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Contextual app targeting in the post-IDFA era

In the short time that passed since Apple’s announcement, much has been written about the new challenges that our industry will face. While it is clear that this seismic shift in the app ecosystem will have far reaching implications, times like these are ripe for industry innovation.

 

Much of the focus so far has been given to the impact on attribution and measurement with Apple’s rollout of SKAdNetwork, but without the IDFA as a persistent identifier, a complementary and equally important effort should be made on the campaign targeting and optimization front. While the exact nature of Apple’s updated approach towards the IDFA was not foreseeable, the writing has long been on the wall about the coming of a significant change. Fyber has been preparing for this new reality for quite some time and we are now taking our first step in this journey, by unveiling in-app contextual targeting built for the post-IDFA era.

 

Context that drives performance

 

For the vast majority of Fyber’s demand partners, which include top performance and brand DSPs, the IDFA is a pivotal input to the machine learning algorithms that drive their bidding decisions. With the IDFA expected to become a scarce resource, DSPs will have to explore alternative, privacy-aware data points and evaluate their value in driving campaign performance and ROAS.

 

For many, contextual targeting may seem too big of a leap from the precise user-level targeting that drives user acquisition campaigns today to provide a worthwhile alternative. However, in the absence of a persistent identifier, Fyber believes that an app-focused version of contextual targeting can deliver meaningful value to performance marketers.

 

In just the last few years we’ve seen multiple examples of how certain ad tech concepts from the web environment are executed very differently when imported to the app environment (e.g. header bidding vs. in-app bidding).

 

App-focused contextual targeting is yet another example of this trend. Unlike its web ‘sibling’ it cannot rely on written content (which is not applicable to the vast majority of apps) to deduce the context. Instead, it should orient around targeting parameters that include things such as:

 

  • Behavioral signals from the current app session – How many impressions did the user see in this session? For how long has the app been in use?
  • Device status signals – Does the user have a strong network connection and enough battery to download a new app? Is audio on or off? Are headphones currently being used?
  • Enriched app-level data – What framework does the game run on? Does the target audience prefer games running on Unity/Unreal/Buildbox etc.?

Click here for the full list of contextual targeting parameters

 

Here are two of the main reasons why we feel contextual app targeting is an exciting opportunity:

 

  • It provides context that is generated from a mix of data points coming from the device, the underlying technology, and the content, blended with session-level behavioral information.
  • It leverages privacy-aware parameters that cannot be used to identify an individual user or track users across apps.

 

Fyber will make these parameters available to DSPs as part of the bid request sent by Fyber in each and every auction, and DSPs would be able to utilize these parameters as inputs to their machine learning algorithms, and evaluate how each parameter (or combination of parameters) impacts campaign performance.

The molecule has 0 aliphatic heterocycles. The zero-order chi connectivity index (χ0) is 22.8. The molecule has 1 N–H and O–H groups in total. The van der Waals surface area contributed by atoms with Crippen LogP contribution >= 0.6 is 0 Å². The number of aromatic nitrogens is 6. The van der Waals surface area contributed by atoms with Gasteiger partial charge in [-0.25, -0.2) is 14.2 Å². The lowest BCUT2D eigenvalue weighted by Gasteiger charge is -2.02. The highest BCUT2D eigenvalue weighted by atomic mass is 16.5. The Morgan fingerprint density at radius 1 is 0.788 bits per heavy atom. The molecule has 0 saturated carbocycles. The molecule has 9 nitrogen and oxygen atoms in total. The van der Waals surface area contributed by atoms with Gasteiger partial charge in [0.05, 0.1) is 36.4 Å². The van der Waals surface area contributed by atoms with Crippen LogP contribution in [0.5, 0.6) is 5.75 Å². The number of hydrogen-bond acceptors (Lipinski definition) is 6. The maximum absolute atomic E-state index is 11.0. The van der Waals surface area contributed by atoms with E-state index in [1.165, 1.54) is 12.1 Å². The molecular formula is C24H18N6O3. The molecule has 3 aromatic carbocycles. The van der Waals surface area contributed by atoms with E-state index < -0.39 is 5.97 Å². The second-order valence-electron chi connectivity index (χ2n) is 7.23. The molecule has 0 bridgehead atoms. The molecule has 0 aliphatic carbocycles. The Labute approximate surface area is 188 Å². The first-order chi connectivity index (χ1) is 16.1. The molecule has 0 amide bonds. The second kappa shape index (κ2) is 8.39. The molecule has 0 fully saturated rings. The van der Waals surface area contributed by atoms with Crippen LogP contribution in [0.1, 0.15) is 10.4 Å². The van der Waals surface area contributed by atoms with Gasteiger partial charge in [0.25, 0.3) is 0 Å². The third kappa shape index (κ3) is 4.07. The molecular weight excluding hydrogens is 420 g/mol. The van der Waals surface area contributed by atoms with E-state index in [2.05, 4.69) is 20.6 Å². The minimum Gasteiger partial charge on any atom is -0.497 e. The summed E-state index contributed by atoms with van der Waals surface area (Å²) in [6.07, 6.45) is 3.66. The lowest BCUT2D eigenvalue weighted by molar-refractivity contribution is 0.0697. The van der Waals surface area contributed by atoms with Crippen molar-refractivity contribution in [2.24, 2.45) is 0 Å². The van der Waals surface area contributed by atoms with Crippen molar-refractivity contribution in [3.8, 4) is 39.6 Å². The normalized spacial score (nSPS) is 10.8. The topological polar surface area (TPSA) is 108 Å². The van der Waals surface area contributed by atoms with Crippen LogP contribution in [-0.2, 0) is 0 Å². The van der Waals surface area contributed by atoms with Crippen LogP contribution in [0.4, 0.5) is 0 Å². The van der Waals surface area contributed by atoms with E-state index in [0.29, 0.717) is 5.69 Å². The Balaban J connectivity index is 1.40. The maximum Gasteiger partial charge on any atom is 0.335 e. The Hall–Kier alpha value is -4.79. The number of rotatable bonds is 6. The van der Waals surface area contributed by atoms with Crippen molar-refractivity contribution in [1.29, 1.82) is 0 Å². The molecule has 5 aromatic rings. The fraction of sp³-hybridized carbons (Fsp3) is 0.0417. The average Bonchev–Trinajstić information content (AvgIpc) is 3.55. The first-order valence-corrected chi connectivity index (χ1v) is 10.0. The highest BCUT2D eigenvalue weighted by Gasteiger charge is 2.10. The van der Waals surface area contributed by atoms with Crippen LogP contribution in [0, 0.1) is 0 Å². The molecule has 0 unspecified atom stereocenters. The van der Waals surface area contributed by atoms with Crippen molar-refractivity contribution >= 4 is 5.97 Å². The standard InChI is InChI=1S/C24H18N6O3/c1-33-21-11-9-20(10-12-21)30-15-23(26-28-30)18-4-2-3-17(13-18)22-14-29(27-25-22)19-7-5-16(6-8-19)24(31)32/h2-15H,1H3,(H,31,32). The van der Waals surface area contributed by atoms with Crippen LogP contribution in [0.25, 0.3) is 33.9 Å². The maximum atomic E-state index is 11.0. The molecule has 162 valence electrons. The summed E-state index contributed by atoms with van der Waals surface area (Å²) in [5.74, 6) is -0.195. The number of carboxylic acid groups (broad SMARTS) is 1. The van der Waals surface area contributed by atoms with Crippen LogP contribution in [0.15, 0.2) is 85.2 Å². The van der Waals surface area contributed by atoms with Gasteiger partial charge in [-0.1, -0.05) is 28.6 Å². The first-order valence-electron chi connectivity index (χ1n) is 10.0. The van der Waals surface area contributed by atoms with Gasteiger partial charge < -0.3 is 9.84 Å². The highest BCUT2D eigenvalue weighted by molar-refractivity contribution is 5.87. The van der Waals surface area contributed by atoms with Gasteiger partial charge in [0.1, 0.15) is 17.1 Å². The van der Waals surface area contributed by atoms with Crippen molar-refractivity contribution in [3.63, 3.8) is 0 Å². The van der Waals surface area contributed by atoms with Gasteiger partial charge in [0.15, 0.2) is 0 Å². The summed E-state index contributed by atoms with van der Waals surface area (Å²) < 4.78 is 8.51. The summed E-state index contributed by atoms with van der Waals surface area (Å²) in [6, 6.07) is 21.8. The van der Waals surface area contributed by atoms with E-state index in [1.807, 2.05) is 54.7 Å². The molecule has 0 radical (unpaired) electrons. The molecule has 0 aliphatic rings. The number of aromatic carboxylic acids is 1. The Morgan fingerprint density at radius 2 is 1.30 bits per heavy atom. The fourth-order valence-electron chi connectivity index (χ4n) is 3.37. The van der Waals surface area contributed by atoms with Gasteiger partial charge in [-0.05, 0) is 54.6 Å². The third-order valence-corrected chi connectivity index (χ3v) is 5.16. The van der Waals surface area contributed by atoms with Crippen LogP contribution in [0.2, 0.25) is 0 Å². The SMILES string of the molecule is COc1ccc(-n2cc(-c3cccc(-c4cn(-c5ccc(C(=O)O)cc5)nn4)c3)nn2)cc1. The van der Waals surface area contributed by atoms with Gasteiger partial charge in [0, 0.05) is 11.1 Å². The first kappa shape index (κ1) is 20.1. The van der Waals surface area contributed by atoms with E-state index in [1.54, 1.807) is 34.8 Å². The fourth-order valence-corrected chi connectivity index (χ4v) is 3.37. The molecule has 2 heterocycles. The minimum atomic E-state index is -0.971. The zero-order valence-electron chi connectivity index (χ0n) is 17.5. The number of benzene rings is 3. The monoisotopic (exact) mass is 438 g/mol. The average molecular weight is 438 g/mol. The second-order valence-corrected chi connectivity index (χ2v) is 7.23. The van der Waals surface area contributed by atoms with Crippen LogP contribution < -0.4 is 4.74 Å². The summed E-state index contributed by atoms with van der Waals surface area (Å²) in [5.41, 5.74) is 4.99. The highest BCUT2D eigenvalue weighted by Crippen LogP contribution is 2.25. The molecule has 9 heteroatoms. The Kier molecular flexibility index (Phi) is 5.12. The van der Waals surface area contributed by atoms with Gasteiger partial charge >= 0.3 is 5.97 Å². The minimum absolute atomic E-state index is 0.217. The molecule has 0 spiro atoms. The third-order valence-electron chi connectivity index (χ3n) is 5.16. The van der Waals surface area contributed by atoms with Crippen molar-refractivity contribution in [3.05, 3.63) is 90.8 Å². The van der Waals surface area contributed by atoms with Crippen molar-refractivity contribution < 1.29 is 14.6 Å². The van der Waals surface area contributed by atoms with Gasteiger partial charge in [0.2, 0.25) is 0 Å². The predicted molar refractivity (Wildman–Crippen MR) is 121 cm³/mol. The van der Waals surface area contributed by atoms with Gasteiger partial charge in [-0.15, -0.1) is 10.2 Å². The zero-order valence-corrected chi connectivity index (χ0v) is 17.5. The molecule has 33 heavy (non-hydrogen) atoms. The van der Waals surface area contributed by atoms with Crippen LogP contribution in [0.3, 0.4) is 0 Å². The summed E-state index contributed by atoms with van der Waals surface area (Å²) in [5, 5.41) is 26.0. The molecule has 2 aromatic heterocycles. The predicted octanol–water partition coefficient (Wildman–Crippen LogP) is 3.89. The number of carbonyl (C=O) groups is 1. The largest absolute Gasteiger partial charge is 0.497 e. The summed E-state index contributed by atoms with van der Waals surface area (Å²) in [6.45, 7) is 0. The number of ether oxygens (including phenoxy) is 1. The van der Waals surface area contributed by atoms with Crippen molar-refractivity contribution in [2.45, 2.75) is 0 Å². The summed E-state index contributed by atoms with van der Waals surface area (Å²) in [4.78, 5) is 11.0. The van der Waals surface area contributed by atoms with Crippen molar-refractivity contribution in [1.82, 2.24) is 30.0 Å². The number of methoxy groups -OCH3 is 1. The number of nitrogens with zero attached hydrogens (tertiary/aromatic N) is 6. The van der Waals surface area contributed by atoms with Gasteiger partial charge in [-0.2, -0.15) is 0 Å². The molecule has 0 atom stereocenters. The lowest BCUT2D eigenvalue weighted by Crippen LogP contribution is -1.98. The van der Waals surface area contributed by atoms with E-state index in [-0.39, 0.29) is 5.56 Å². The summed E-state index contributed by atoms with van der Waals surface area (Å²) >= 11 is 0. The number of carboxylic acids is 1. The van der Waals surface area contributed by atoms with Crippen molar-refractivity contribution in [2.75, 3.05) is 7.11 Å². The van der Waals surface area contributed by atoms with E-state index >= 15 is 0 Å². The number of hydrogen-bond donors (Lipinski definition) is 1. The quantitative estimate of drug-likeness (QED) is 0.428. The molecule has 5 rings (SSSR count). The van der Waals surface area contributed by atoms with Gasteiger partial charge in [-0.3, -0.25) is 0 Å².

This solution will be rolled out for iOS and Android in parallel. It is very logical to assume that the GAID will have a similar fate to the IDFA, but for the time being, this release will also enable DSPs to train their machine learning models in using these parameters while a persistent identifier is still available on Android.

 

Many of the data parameters that Fyber will be making available programmatically have long been in use by ad networks via their SDKs. By sharing these parameters with DSPs, Fyber serves its mission to be the SDK for the SDK-less, putting DSPs at a level playing field with ad networks. We believe this will also benefit our publishers by further enhancing the positive competition between demand partners that drives superior monetization results, without asking publishers to integrate more SDKs.

 

Thinking about the big picture In the last two years, we have seen several trends emerge in the app ecosystem:

 

  • In-app bidding is gaining adoption, delivering not only better monetization results, but also more operational efficiency and much-needed transparency into ad monetization.
  • DSPs command a growing share of UA marketer’s media mix, often delivering superior results to those delivered by the ‘traditional’ UA channels.
  • Brand advertisers are warming up to the app environment in general, and games specifically, realizing that user eyeballs have shifted to apps across all audience segments.

 

The entire app ecosystem has a vested interest in the success of bidding, as a means to diversify demand and increase transparency and control for advertisers and publishers alike, all in a privacy-aware manner. Fyber has long been committed to the cause of promoting programmatic adoption by apps. With this release, we aim to establish standardized OpenRTB custom extensions that can be seamlessly adopted and used for targeting by the programmatic app industry.

 

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